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Italy publishes new structure for online gambling licences


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New nine-year online gambling concessions will be granted by the end of the year.

Italy.- The government has published the new framework for online gambling licences in the parliamentary gazette. New nine-year online gambling concessions will be granted by the end of the year with licence fees of €7m a piece.

The licence fee is 35 times that of the €200,000 fee introduced in 2018, and operators will also pay 3 per cent of annual gross gaming revenue (GGR) after taxes. The Ministry of Finance argued that the hike was justified because market dynamics have changed due to the domination of a limited number of large operators, specifically SNAI, Lottomatica (which is acquiring SKS365), Flutter and Entain.

The new framework is also intended to settle protracted legal disputes over licence renewals between operators and the Italian regulator, the ADM Customs and Monopolies Agency. The government had intervened to stop ADM from terminating licences that were to expire in 2023 and 2024. However, the online gambling association Logico argues that the rise in fees will limit competition.

Licence terms will limit operators to one website and one app per gambling product. No affiliated skin websites will be permitted. Meanwhile, technical rules will include requirements for customers to set play limits, with warning messages to be sent when limits are near. The ADM will have the power to use payment blocking to tackle unlicensed online gambling.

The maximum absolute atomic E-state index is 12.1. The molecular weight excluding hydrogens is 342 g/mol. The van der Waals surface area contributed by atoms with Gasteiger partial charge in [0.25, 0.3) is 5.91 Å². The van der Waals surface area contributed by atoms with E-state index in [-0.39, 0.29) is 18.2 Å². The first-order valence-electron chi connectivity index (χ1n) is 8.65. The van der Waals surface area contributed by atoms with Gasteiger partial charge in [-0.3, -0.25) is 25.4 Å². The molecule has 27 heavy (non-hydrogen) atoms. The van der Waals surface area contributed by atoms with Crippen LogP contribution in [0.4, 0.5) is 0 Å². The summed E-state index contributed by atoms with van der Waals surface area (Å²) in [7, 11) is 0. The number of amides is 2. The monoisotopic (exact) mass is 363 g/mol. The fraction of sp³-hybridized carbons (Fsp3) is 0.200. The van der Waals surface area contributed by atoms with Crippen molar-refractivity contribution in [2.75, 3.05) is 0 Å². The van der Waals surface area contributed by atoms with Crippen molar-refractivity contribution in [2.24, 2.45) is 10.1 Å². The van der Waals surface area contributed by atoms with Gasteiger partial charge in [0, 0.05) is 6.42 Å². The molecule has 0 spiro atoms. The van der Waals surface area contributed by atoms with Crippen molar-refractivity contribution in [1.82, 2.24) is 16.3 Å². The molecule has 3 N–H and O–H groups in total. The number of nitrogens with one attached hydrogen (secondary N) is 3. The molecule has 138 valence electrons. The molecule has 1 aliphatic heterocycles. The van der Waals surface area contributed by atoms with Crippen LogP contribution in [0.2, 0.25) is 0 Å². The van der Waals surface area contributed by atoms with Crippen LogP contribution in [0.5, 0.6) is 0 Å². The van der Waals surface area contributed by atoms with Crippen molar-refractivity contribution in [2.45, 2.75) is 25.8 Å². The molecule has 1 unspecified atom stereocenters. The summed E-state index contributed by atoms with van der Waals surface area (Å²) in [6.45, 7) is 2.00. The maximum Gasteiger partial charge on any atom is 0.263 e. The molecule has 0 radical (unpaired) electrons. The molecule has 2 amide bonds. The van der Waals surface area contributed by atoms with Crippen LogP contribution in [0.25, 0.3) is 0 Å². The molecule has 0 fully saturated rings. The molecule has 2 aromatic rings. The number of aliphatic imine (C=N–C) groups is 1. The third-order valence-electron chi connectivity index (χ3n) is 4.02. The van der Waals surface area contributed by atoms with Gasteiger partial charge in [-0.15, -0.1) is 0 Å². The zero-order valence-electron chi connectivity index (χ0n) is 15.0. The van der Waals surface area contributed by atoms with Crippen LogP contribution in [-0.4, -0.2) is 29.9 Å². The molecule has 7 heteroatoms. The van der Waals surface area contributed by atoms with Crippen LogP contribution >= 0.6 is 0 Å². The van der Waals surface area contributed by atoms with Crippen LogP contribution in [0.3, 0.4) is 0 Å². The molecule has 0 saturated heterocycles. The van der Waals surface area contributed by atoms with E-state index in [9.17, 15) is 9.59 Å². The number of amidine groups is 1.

Lotto Euro tender

The Italian government will also open a tender for the Lotto Euro game, which is currently managed by IGT under a licence running until November 2025. It’s expected that Lotto Euro’s annual turnover will reach €7.7bn beyond 2025, with around €200m in net annual revenue for nine years. The government has set a starting bid of €1bn.

Meanwhile, progress remains slow on Italy’s land-based gambling reforms. The Ministry of Economy and Finance (MEF) has begun talks with the country’s 20 autonomous regions but little headway has been made on how the new legislation will be implemented.

Updated legislation introduces new rules for betting shops, arcades, gaming machines and bingo halls, including minimum distance requirements and changes to opening hours. However, the Italian gaming news site AgiproNews reports that discussions “immediately stalled” because the regions had doubts about the reforms.

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